Last day in Delhi

There came a point during my stay at the hostel in Delhi when people would gasp at hearing I'd been living here for as long as I had. In the end, I spent over three weeks in this town during this trip. Normally, this is not a city one would voluntarily choose to live in for more than the time it takes to catch their next flight out. Most travellers I met were simply using Delhi as a transit hub.

And even I felt like I had to get out after that much time or else risk turning as stagnant as the pools of raw sewage on the side of the street - a common sight in Delhi. I had spent a week taking a motorcycle class and another one renting a scooter to acclimate myself to driving in India. With this done, it was probably long since time that I moved on.

So when my last day in Delhi began, I decided it would be most fitting to take a stroll through the neighborhoods of Old Delhi; specifically, the boroughs named Chandni Chowk and Pahar Ganj. While the rest of the city industrializes rapidly in a race to catch up with the West as well as the rest of Asia, Old Delhi is the one part of the city that time seems to have left behind. It's dirty, overcrowded and, for me at least, absolutely fascinating.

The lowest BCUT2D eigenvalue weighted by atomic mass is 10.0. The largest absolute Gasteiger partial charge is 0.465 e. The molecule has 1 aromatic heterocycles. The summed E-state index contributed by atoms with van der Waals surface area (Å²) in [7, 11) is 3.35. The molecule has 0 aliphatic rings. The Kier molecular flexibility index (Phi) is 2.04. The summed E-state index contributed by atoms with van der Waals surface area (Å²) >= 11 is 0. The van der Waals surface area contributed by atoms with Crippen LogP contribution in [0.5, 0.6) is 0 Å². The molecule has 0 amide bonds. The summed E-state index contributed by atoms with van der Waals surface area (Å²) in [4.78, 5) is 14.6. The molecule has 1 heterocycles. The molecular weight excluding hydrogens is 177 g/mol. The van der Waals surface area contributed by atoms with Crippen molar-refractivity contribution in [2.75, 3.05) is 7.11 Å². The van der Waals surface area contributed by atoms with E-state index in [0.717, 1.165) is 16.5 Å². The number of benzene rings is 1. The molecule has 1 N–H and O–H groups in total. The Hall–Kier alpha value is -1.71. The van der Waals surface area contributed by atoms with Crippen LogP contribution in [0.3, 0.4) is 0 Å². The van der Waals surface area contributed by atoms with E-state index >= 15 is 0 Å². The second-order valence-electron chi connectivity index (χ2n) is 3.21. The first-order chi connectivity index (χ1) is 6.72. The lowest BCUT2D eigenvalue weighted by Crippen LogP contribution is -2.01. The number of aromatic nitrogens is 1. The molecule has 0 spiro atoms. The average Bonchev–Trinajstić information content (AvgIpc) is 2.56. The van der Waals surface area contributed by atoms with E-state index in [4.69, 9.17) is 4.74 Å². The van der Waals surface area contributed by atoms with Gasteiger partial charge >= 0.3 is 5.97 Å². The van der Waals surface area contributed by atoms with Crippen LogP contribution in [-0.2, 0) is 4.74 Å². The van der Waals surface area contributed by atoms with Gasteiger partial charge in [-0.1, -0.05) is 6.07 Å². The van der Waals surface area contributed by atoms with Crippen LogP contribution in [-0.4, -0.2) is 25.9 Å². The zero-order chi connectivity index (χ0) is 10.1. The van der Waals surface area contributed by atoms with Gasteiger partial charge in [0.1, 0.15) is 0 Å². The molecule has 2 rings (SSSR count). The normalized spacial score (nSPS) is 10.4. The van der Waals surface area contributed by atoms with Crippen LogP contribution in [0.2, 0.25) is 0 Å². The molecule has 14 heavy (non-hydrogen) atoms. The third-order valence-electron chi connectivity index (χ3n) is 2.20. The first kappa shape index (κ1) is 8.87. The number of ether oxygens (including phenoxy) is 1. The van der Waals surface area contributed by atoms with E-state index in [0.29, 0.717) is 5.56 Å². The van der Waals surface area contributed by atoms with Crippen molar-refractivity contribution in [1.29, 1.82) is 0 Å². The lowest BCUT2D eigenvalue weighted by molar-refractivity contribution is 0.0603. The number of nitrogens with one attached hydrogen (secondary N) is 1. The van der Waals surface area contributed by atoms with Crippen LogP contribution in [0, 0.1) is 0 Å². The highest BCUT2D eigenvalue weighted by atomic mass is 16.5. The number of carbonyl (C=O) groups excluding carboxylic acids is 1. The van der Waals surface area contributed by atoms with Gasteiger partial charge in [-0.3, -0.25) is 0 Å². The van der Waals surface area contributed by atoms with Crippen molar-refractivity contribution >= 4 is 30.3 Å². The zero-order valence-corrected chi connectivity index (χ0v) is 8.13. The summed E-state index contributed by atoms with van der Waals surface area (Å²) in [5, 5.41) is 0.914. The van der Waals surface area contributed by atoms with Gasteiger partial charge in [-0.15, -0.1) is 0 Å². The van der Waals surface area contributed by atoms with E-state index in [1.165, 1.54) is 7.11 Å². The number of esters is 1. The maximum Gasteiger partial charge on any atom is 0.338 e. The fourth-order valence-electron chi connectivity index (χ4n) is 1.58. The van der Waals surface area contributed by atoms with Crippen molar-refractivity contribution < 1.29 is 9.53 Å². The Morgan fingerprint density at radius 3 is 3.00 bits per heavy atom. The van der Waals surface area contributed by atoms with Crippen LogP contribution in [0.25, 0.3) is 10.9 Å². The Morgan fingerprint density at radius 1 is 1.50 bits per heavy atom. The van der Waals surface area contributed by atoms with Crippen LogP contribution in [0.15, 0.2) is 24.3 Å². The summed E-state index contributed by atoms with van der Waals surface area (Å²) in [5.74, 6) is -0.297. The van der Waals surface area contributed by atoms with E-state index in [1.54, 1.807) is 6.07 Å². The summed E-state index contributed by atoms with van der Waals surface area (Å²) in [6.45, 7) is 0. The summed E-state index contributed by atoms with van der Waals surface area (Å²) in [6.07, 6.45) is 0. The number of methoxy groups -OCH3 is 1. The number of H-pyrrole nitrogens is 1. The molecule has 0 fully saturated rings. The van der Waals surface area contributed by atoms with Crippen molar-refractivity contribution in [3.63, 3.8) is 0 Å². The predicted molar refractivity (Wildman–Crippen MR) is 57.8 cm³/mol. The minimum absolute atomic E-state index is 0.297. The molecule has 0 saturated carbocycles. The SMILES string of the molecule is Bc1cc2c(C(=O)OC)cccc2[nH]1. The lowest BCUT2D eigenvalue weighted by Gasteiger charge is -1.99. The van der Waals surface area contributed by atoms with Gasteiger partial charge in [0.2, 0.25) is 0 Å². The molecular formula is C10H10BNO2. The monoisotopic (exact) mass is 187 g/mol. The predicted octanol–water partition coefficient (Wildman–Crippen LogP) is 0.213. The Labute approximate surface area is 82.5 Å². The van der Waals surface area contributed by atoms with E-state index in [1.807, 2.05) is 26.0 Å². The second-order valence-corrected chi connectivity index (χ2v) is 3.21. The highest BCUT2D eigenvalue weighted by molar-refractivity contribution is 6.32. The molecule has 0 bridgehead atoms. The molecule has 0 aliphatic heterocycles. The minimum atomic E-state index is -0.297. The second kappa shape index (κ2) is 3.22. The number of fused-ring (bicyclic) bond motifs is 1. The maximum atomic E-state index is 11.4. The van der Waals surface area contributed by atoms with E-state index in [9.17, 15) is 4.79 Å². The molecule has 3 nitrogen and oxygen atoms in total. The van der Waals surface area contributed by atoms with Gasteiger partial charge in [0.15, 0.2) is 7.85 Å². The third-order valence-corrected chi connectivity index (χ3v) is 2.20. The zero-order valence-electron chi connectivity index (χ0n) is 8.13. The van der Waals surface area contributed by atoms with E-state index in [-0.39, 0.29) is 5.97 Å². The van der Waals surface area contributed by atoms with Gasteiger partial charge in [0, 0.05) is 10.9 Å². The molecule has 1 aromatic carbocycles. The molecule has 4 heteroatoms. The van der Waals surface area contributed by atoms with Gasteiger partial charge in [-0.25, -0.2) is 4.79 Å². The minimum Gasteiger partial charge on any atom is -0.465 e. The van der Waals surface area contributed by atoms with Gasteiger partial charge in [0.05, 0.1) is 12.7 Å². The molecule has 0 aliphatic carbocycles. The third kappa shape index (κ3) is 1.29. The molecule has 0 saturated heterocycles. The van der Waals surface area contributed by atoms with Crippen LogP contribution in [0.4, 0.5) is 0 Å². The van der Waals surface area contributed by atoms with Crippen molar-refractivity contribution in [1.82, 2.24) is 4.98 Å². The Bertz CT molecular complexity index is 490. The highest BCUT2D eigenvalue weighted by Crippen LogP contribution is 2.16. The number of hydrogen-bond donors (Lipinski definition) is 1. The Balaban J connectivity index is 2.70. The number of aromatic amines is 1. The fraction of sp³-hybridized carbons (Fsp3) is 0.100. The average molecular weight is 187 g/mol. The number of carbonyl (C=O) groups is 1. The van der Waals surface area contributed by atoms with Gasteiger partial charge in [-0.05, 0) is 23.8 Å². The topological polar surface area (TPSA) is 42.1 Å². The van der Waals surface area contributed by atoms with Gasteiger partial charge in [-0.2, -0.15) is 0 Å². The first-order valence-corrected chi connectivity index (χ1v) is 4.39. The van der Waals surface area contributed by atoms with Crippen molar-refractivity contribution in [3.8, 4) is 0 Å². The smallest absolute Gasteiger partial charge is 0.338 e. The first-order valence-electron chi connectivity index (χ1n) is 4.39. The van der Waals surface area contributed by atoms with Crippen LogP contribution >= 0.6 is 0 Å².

These are some photos from my last day in Delhi, dated November 25.

Bicycle rickshaw driver in Chandni Chowk
Jama Masjid, Delhi's largest mosque. Note the group of Western tourists surrounded by a ring of local Indians gawking at them and taking their picture.
Walking by a row of auto-rickshaws
Free food giveaway.
It just so happened a Gurpurab (a Sikh festival honoring the death of a Guru) was going on in Chandni Chowk the day I went there. Sikh temple workers gave away free food as a part of the festivities, something the crowd clearly enjoyed.
Giant trucks drove through the streets playing music as part of the festivities
Walking the narrow streets of Chandni Chowk
Traffic jam between bicycle rickshaw drivers
What rush hour traffic looks like
In a river of people, one man stands still

Looks like the gurpurab moved to Pahar Ganj, where men young and old showcased their sword fighting skills on the street.
Balloon vendors walking down Main Bazaar Rd. in Pahar Ganj

From Delhi, my tentative route is to go North to Amritsar, then back South to Bundi, at which point, I'll start touring around the desert state of Rajasthan. If I can get over my massive fear of Indian roads and its inane drivers, I may attempt biking while I'm out here.

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